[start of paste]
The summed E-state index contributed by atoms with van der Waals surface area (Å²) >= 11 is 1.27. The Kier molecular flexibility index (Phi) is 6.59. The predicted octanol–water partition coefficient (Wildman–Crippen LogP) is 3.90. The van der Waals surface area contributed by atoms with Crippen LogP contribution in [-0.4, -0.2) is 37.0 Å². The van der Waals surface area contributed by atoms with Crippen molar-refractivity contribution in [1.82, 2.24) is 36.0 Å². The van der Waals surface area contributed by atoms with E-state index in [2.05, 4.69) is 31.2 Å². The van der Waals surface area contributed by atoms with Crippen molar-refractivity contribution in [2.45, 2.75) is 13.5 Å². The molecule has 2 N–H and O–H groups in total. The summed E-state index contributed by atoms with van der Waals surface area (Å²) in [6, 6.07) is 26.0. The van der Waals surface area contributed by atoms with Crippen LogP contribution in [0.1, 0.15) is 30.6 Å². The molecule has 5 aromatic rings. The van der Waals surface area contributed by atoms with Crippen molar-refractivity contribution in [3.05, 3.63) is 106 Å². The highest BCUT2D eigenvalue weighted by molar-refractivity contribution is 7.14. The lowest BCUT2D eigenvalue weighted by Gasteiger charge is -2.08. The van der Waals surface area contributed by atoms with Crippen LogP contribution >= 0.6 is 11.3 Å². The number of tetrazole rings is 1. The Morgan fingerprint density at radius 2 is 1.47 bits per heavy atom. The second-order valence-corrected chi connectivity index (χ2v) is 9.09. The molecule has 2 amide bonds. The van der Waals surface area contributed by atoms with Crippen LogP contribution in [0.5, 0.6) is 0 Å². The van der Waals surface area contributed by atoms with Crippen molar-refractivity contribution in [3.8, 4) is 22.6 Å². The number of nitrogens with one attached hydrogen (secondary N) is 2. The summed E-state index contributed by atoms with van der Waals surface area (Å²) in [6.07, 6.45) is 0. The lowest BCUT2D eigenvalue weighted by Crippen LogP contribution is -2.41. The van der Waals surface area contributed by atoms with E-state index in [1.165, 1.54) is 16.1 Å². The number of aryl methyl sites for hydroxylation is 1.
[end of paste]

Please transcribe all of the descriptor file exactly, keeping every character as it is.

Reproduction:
The summed E-state index contributed by atoms with van der Waals surface area (Å²) >= 11 is 1.27. The Kier molecular flexibility index (Phi) is 6.59. The predicted octanol–water partition coefficient (Wildman–Crippen LogP) is 3.90. The van der Waals surface area contributed by atoms with Crippen LogP contribution in [-0.4, -0.2) is 37.0 Å². The van der Waals surface area contributed by atoms with Crippen molar-refractivity contribution in [1.82, 2.24) is 36.0 Å². The van der Waals surface area contributed by atoms with E-state index in [2.05, 4.69) is 31.2 Å². The van der Waals surface area contributed by atoms with Crippen molar-refractivity contribution in [2.45, 2.75) is 13.5 Å². The molecule has 2 N–H and O–H groups in total. The summed E-state index contributed by atoms with van der Waals surface area (Å²) in [6, 6.07) is 26.0. The van der Waals surface area contributed by atoms with Crippen LogP contribution in [0.1, 0.15) is 30.6 Å². The molecule has 5 aromatic rings. The van der Waals surface area contributed by atoms with Crippen molar-refractivity contribution in [3.05, 3.63) is 106 Å². The highest BCUT2D eigenvalue weighted by molar-refractivity contribution is 7.14. The lowest BCUT2D eigenvalue weighted by Gasteiger charge is -2.08. The van der Waals surface area contributed by atoms with Crippen LogP contribution >= 0.6 is 11.3 Å². The number of tetrazole rings is 1. The Morgan fingerprint density at radius 2 is 1.47 bits per heavy atom. The second-order valence-corrected chi connectivity index (χ2v) is 9.09. The molecule has 2 amide bonds. The van der Waals surface area contributed by atoms with Crippen LogP contribution in [0.5, 0.6) is 0 Å². The van der Waals surface area contributed by atoms with Crippen molar-refractivity contribution in [3.8, 4) is 22.6 Å². The number of nitrogens with one attached hydrogen (secondary N) is 2. The summed E-state index contributed by atoms with van der Waals surface area (Å²) in [6.07, 6.45) is 0. The lowest BCUT2D eigenvalue weighted by Crippen LogP contribution is -2.41. The van der Waals surface area contributed by atoms with E-state index in [1.165, 1.54) is 16.1 Å². The number of aryl methyl sites for hydroxylation is 1.